CHICAGO (WLS) -- People gathered in Humboldt Park to celebrate Oscar Lopez Rivera following a parade. Many in the crowd waited for years to see this moment, and people ranging from Pope Francis to Broadway start Lin Manuel Miranda have called for his release. But others said there is no reason to celebrate someone they call a terrorist.
Thursday marked the first time the self-proclaimed Puerto Rican freedom fighter and convicted criminal returned to Chicago's streets in decades.
"I love this community because I was part of this community. I worked in this community," he told the crowd.
To the crowd, he is their Puerto Rican patriot worthy of nothing less than a parade.
"It's surreal, I honestly didn't believe this day would come," said Miguel Morales, supporters.
Before leaving office in January, Former President Barack Obama commuted Lopez Rivera's sentence. He served 35 years of a 55-year federal prison sentence for seditious conspiracy as a known leader of the Puerto Rican ultranationalist organization FALN.
Though Lopez Rivera was never convicted of terrorism, his group was linked to more than 70 bombings of government buildings in Chicago, New York and other cities. Wednesday he stepped out of house arrest in Puerto Rico.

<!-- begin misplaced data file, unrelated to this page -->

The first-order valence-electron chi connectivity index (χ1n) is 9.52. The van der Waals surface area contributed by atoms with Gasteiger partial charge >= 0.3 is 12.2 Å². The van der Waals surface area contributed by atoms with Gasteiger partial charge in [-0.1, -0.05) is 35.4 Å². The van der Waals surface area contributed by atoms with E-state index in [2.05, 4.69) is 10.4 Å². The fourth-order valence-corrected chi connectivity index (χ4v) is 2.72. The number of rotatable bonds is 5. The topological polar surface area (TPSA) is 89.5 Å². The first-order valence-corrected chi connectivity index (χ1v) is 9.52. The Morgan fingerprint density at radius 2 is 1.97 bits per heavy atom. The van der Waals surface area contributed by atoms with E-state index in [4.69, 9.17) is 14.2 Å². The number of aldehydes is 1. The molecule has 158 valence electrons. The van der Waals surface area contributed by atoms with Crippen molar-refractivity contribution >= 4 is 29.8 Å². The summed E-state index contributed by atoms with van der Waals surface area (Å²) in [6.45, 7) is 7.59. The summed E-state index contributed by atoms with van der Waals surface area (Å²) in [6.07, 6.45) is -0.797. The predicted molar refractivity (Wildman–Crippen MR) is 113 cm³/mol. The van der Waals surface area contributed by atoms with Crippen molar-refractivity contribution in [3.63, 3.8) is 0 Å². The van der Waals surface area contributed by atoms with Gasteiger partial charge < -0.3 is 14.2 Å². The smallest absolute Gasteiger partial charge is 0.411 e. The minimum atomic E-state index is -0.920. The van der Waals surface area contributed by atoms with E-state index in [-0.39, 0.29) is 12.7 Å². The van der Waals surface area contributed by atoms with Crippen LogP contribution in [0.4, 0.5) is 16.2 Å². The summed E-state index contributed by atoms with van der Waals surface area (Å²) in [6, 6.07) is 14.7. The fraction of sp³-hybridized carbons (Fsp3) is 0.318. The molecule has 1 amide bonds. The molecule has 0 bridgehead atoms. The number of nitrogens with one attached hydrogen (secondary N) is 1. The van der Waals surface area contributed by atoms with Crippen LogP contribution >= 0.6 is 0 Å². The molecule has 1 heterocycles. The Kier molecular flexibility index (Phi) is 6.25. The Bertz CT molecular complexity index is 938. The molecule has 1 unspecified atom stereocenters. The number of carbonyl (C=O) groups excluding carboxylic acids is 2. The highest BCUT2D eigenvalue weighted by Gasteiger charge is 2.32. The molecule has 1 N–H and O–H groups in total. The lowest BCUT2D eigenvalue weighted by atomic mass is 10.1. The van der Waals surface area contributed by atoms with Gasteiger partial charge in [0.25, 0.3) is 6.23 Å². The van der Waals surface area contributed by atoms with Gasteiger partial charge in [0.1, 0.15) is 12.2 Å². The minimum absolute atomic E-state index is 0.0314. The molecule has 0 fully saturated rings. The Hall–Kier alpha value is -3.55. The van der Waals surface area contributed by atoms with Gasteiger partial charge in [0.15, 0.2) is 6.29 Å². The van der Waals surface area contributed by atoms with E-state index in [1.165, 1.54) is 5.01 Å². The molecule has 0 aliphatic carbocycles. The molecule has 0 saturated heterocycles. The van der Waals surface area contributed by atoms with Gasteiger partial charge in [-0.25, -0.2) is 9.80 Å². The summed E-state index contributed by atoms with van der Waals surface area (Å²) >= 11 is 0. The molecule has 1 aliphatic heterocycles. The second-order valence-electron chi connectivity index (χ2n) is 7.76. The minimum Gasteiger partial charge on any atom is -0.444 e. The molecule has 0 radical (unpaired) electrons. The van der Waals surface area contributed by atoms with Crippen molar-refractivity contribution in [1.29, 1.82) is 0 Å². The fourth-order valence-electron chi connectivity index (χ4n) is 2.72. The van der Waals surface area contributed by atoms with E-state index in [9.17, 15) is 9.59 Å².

In Humboldt Park, where the 74-year-old spent years, an honorary street will now bear his name. But for many it's a painful sight.
"I do not feel it's right or correct," said Mark Heller, Logan Square activist. "Oscar Lopez Rivera is not a hero and not a patriot."
Joe Connor's father died in a FALN bombing when he was nine. For him, all of this is unacceptable.
"Celebrating a terrorist. I mean, that's what they're doing, they're celebrating a terrorist, a sworn enemy of this country," Connor said. "It takes a little bit of your soul away. Every time I have to defend my father's life I feel like I lose part of my own."
He's not along. But among the gathered crowd Thursday, Oscar Lopez Rivera is revered as their hero.
Lopez Rivera will next serve as the grand marshal in the Puerto Rican parades in Chicago and New York City, which has also sparked controversy.
More TOP STORIES News